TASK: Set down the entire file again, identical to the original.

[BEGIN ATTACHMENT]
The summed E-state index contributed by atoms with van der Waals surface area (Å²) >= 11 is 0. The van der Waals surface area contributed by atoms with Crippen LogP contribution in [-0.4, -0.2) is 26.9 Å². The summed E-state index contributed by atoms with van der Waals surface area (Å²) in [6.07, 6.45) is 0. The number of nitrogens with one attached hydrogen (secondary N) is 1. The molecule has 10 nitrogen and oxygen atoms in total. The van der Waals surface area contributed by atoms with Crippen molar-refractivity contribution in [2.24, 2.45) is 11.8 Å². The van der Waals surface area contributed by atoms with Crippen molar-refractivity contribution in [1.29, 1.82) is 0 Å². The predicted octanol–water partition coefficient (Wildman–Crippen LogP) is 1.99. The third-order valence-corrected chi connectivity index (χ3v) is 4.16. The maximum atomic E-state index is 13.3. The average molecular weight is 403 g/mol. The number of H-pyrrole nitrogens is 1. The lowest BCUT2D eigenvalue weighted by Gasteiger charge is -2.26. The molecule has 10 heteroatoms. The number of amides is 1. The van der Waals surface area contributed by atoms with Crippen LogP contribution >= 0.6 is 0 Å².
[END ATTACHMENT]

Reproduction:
The summed E-state index contributed by atoms with van der Waals surface area (Å²) >= 11 is 0. The van der Waals surface area contributed by atoms with Crippen LogP contribution in [-0.4, -0.2) is 26.9 Å². The summed E-state index contributed by atoms with van der Waals surface area (Å²) in [6.07, 6.45) is 0. The number of nitrogens with one attached hydrogen (secondary N) is 1. The molecule has 10 nitrogen and oxygen atoms in total. The van der Waals surface area contributed by atoms with Crippen molar-refractivity contribution in [2.24, 2.45) is 11.8 Å². The van der Waals surface area contributed by atoms with Crippen molar-refractivity contribution in [1.29, 1.82) is 0 Å². The predicted octanol–water partition coefficient (Wildman–Crippen LogP) is 1.99. The third-order valence-corrected chi connectivity index (χ3v) is 4.16. The maximum atomic E-state index is 13.3. The average molecular weight is 403 g/mol. The number of H-pyrrole nitrogens is 1. The lowest BCUT2D eigenvalue weighted by Gasteiger charge is -2.26. The molecule has 10 heteroatoms. The number of amides is 1. The van der Waals surface area contributed by atoms with Crippen LogP contribution >= 0.6 is 0 Å².